Cyber security professionals at the start of their career can expect to have the fastest growing salaries in the UK, according to Robert Half. But many people wanting to go into IT security are still confused as to the career path to take. In this article we’re going to take a look at cyber security degrees and whether they’re the best route into the profession.
Let’s make no mistake; cyber security is not an easy field to get into without a degree. Whilst it’s by no means impossible and there are cyber security professionals without one, the odds of landing a solid entry job are stacked considerably more in your favour if you have a relevant degree under your belt.
Of course, experience and industry recognised cyber security certification is also essential, most entry level cyber security jobs will require you to have a relevant degree. A degree in cyber security would obviously qualify you but, so too would degrees in many related fields like forensic computing and computer science.
STEM subjects (Science, Technology, Engineering and Mathematics) are also relevant entry points into the field of cyber security. Although these subjects themselves aren’t directly related to IT and IT security, they do teach students the relevant disciplines such as logical thinking, problem solving, solving equations and mathematical certainty. Many of these are directly applicable to programming, coding and other related fields.
Whilst many will argue that experience and relevant IT certification will trump a degree when it comes to applicable knowledge and practical skill development, the fact is that almost all entry level IT security jobs will require a degree. In this sense a degree in computer science or any STEM subject should be seen as an absolute must.
Of course the educational route needn’t stop at degree level and many universities now offer master’s degrees in cyber security or information security (infosec). The jury seems to be mostly out on this one when it comes to just how useful a master’s degree can be, compared to relevant experience and certification. It really depends on the field you want to go into and what the expectations are. If you have an idea of where you’d like to end up, then it makes sense to find those jobs online and see what the entry requirements are.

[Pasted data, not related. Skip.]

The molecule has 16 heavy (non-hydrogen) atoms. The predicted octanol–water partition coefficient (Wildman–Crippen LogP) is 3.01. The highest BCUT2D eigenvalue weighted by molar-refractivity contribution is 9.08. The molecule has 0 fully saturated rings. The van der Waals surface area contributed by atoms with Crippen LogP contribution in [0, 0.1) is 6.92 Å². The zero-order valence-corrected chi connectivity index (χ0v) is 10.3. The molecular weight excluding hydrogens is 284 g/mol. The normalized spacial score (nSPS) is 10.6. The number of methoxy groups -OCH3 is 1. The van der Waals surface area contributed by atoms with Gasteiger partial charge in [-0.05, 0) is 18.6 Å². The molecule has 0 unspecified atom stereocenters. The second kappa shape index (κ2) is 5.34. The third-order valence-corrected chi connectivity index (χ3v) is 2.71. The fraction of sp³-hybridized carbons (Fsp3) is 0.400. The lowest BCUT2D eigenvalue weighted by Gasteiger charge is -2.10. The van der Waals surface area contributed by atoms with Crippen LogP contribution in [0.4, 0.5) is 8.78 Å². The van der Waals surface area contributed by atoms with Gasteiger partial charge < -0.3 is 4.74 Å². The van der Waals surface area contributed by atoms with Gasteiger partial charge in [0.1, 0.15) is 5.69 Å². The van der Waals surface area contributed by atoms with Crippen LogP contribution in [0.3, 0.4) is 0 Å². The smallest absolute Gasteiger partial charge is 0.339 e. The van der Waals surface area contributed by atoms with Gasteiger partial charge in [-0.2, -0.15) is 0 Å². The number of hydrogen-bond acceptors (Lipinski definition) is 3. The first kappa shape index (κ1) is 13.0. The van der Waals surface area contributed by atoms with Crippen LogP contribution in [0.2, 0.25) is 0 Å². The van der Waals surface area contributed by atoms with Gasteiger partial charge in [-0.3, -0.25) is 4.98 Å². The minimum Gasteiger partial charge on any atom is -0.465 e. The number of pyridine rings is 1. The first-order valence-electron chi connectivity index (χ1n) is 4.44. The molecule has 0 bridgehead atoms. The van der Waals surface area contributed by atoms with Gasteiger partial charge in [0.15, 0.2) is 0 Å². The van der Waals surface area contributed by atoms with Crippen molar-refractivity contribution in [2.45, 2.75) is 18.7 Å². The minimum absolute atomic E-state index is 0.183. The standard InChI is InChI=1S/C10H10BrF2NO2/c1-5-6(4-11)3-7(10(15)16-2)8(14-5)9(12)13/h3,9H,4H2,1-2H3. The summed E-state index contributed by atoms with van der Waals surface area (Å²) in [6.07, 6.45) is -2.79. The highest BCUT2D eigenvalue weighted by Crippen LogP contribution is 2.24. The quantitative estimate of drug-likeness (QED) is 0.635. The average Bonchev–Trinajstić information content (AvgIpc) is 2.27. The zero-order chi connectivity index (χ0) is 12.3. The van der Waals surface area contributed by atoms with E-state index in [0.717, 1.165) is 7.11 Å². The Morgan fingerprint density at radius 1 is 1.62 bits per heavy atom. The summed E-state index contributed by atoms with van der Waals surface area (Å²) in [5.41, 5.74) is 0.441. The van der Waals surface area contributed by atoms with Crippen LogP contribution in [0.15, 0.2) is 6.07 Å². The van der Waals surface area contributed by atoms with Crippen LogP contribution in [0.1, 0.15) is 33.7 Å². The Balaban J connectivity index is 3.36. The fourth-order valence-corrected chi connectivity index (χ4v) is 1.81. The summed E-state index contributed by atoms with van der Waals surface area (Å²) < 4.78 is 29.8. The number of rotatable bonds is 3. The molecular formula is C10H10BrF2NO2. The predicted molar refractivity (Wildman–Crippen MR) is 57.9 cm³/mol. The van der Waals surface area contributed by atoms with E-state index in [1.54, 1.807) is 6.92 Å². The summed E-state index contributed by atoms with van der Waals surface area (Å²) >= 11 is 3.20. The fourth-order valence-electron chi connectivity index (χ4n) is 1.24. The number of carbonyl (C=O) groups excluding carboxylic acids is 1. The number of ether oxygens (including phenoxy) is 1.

There’s quite a lot of forum discussions on this online but this typically impassioned thread from Reddit is pretty illuminating, especially from the point of view of becoming a penetration tester (ethical hacker) .
PostGrad.com has put together a list of the ten best cyber security related masters courses in the UK and Europe, which is well worth checking out. GCHQ in the UK also approves certain post degree courses and CBR have listed their top ten master’s courses here.
Bachelor degrees in cyber security are not an alternative to taking a relevant courses and qualifications in cyber security and shouldn’t be seen as such. It’s extremely important to separate education (GCSEs, A Levels, Degree, Master’s Degree, etc), certification (CISSP, Certified Ethical Hacker, etc) and experience (industry, internships, setting up your own testing environment, etc).
Employers will look at all three areas separately and being educated to degree level will show academic commitment, as much as it will show relevant education in the field. The one area I didn’t mention here are soft skills, which can in part be honed through experience, tutorship and professional development.
Cyber security degrees will focus on the information security aspect of computing, whilst computer science degrees can be tailored to specialise in cyber security related fields. With both you will learn some key principles relating to IT security including:
• The fundamentals of cybercrime, including common methods and motivations
• Digital forensics, what it is and how it can help uncover cyberattacks and trace attackers
• Strategies for protecting information systems and networks
• Use of common programs that can monitor and track cybercrime online
• Common logical mathematics, programming and coding
What you study will depend on the particular course you are taking and any specific modules you opt for within that degree. It pays to have an idea of what you want to do post university so you can tailor your course to the career you most want to pursue.
In 2012, US State Department senior advisor Alec Ross said “If any college student asked me what career would most assure 30 years of steady, well-paying employment, I would respond, ‘cybersecurity’.” This was a pertinent comment six years ago and it arguably more pertinent today, especially in the light of a growing IT recruitment crisis.
But knowing what area or field to get into can be difficult at this early stage of your cyber security career. One thing’s for sure and that is that you’ll almost certainly need to aquire some certification or qualifications on your journey. It’s also likely that your employer may well pay for you to do this to fast track your career.
Two jobs that can often represent the first step on the cyber security ladder are Network Security Engineer and Security Administrator, both of which are responsible for the day to day administration of an organisation’s cyber security infrastructure.
For more information on the various roles out there, check out our sister site’s guide to cyber security job salaries in the UK.
For league tables on all UK computer science degrees, check out this site.